(As an interesting side note: even the psalm tone that we use to sing Psalm 113 is appropriate to the theme. The ancient tonus peregrinus is always used for this psalm. This translates as  ‘pilgrim tone’ and which was adapted from the pre-Christian Jewish liturgy. We sang it as  Anglican chant which adapts the tone to English, and uses four-part harmony.)

Paintings: top, Poussin: Moses String the rock to give water in the wilderness; and above, also Poussin, the Iraelites gathering manna in the wilderness.

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6 responses

25 11 2010
Pete

I first met you a few weeks ago when you delivered your presentation for Ron’s class. I was very impressed with you and the way you put “things” together.

This Email service you provide is also a very welcomed sight in my in box. Thank you very much!

Peace, joy and happiness to you and yours during this wonderful season and well beyond.

Thank you.

25 11 2010
davidicons

Dear Pete, what a lovely Thanksgiving message for me this morning. I think I’m warming to this American holiday! Best wishes, David

25 11 2010
Nancy

David, Here is what we uncovered from some historical research this morning. In George Washington’s proclamation of Thanksgiving he declared this a day of prayer and thanks to God. Abraham Lincoln proclaimed a day of prayer and penance for the Civil War that was going on. Last year President Obama was the first president to mention God only indirectly through a quote of Washington. He has corrected that this year where his proclamation directly asks the people of this country to remember Thanksgiving as a day of thanks to God. In 1941 Franklin d. Roosevelt moved Thanksgiving to the last Thursday in November (but not the last day) in order to boost the economy with more shopping days before Christmas!!! The Mass I attended this morning was completely full witnessing to the fact that many Americans still understand the true meaning of giving thanks to God for His many blessings. Happy Thanksgiving!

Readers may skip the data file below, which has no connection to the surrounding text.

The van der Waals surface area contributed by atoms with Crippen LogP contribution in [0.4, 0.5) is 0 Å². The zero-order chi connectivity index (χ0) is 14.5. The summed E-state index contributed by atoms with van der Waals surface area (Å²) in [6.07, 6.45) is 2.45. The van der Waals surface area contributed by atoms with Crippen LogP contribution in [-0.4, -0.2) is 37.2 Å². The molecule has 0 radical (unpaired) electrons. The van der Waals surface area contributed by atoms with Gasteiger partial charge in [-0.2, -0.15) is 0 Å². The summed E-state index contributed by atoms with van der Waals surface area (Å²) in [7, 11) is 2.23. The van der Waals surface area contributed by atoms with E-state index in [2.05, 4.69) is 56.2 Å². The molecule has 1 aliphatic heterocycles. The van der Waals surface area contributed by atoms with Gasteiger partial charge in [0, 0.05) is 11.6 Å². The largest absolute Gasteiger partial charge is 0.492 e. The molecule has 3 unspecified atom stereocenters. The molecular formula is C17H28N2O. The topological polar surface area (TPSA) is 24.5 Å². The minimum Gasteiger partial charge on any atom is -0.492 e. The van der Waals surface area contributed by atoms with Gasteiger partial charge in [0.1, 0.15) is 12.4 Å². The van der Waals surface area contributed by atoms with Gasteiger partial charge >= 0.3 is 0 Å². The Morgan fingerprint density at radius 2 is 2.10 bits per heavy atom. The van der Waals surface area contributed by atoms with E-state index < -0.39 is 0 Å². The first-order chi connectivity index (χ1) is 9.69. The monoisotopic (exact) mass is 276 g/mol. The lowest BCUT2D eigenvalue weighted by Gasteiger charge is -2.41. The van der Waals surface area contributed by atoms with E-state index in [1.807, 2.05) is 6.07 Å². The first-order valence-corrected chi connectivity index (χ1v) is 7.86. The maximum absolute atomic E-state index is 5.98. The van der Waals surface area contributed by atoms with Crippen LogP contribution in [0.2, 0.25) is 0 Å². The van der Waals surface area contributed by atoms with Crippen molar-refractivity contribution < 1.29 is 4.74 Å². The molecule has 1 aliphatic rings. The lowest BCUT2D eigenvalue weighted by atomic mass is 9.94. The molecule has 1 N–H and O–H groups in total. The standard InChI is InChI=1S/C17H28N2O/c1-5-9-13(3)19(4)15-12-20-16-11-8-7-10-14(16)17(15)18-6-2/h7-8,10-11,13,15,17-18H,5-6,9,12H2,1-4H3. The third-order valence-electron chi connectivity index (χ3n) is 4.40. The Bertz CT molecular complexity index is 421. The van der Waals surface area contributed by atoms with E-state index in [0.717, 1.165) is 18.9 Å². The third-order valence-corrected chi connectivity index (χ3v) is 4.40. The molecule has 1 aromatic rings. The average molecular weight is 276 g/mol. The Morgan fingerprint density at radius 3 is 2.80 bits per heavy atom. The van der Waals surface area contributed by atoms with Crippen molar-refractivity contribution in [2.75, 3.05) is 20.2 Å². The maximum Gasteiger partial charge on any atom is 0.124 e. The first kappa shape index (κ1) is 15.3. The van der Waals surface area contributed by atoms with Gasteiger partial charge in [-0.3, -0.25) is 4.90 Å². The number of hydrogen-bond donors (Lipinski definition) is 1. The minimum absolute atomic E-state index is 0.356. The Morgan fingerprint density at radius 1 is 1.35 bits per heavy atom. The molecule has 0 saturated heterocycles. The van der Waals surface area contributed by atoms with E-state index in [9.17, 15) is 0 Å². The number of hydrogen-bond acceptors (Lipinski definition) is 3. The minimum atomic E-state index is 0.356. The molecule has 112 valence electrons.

26 11 2010
davidicons

Thanks for that Nancy! Happy Thanksgiving (isn’t that the appropriate greeting?) Anyway, I hear so many different stories about what Thanksgiving is actually about, I’m never quite sure what the. I heard on the radio on Wednesday that George Washington seems to be the beginning of it as you say and I don’t remember that his speech mentions the Pilgrim Fathers at all, does it? To my recollection, in effect it’s really about giving thanks to God for the Constitution. However, whatever the origins the story of the Pilgrim Fathers has become a focus for the day, so that’s the story I write about!

26 11 2010
Nancy

Yes of course we talk about the Pilgrims and Native American Indians at the first Thanksgiving and that is what we teach in school. The information above is just more history. Before Washington I believe there were various statements about Thanksgiving they are also online but I have not read them. Washington, as the first president, was able to make Thanksgiving an official holiday in this country and you are right he does not actually mention the Pilgrims. Hope you had a Happy Thanksgiving with all of the appropriate food! Oh, there is of course Plymouth Plantation right here in Plymouth, MA where people dress up as Pilgrims and Wampanoag Indians and act as they would have acted in 1620!!!

26 11 2010
DAVID CLAYTON

All great stuff, thanks for all the information. I’ll impress everyone at Thomas More College next year when I have to give the Thanksgiving banquet speech!